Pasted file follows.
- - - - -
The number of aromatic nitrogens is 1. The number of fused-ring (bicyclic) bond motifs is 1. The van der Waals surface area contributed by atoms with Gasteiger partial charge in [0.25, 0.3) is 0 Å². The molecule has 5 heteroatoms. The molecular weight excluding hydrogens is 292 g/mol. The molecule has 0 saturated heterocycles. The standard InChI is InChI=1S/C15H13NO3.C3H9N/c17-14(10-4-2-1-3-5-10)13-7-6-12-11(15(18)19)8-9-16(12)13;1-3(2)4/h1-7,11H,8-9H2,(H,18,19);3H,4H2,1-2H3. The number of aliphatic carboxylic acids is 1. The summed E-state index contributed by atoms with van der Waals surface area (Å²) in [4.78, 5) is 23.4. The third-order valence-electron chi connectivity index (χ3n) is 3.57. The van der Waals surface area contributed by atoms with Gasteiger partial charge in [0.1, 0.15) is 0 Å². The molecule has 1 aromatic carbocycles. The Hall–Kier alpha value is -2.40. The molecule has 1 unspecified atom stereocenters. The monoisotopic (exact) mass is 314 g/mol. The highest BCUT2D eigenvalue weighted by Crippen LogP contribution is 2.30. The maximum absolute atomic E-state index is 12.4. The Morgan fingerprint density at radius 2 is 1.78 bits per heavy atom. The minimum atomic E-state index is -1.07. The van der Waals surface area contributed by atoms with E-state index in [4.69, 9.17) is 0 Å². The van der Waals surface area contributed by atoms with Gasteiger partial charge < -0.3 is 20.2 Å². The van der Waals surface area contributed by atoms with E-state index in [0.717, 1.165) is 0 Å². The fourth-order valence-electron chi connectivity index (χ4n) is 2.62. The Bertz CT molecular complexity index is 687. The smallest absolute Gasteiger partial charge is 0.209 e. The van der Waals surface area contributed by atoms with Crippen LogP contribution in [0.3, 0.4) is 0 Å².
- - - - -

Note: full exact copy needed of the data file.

The number of aromatic nitrogens is 1. The number of fused-ring (bicyclic) bond motifs is 1. The van der Waals surface area contributed by atoms with Gasteiger partial charge in [0.25, 0.3) is 0 Å². The molecule has 5 heteroatoms. The molecular weight excluding hydrogens is 292 g/mol. The molecule has 0 saturated heterocycles. The standard InChI is InChI=1S/C15H13NO3.C3H9N/c17-14(10-4-2-1-3-5-10)13-7-6-12-11(15(18)19)8-9-16(12)13;1-3(2)4/h1-7,11H,8-9H2,(H,18,19);3H,4H2,1-2H3. The number of aliphatic carboxylic acids is 1. The summed E-state index contributed by atoms with van der Waals surface area (Å²) in [4.78, 5) is 23.4. The third-order valence-electron chi connectivity index (χ3n) is 3.57. The van der Waals surface area contributed by atoms with Gasteiger partial charge in [0.1, 0.15) is 0 Å². The molecule has 1 aromatic carbocycles. The Hall–Kier alpha value is -2.40. The molecule has 1 unspecified atom stereocenters. The monoisotopic (exact) mass is 314 g/mol. The highest BCUT2D eigenvalue weighted by Crippen LogP contribution is 2.30. The maximum absolute atomic E-state index is 12.4. The Morgan fingerprint density at radius 2 is 1.78 bits per heavy atom. The minimum atomic E-state index is -1.07. The van der Waals surface area contributed by atoms with E-state index in [4.69, 9.17) is 0 Å². The van der Waals surface area contributed by atoms with Gasteiger partial charge < -0.3 is 20.2 Å². The van der Waals surface area contributed by atoms with E-state index in [0.717, 1.165) is 0 Å². The fourth-order valence-electron chi connectivity index (χ4n) is 2.62. The Bertz CT molecular complexity index is 687. The smallest absolute Gasteiger partial charge is 0.209 e. The van der Waals surface area contributed by atoms with Crippen LogP contribution in [0.3, 0.4) is 0 Å².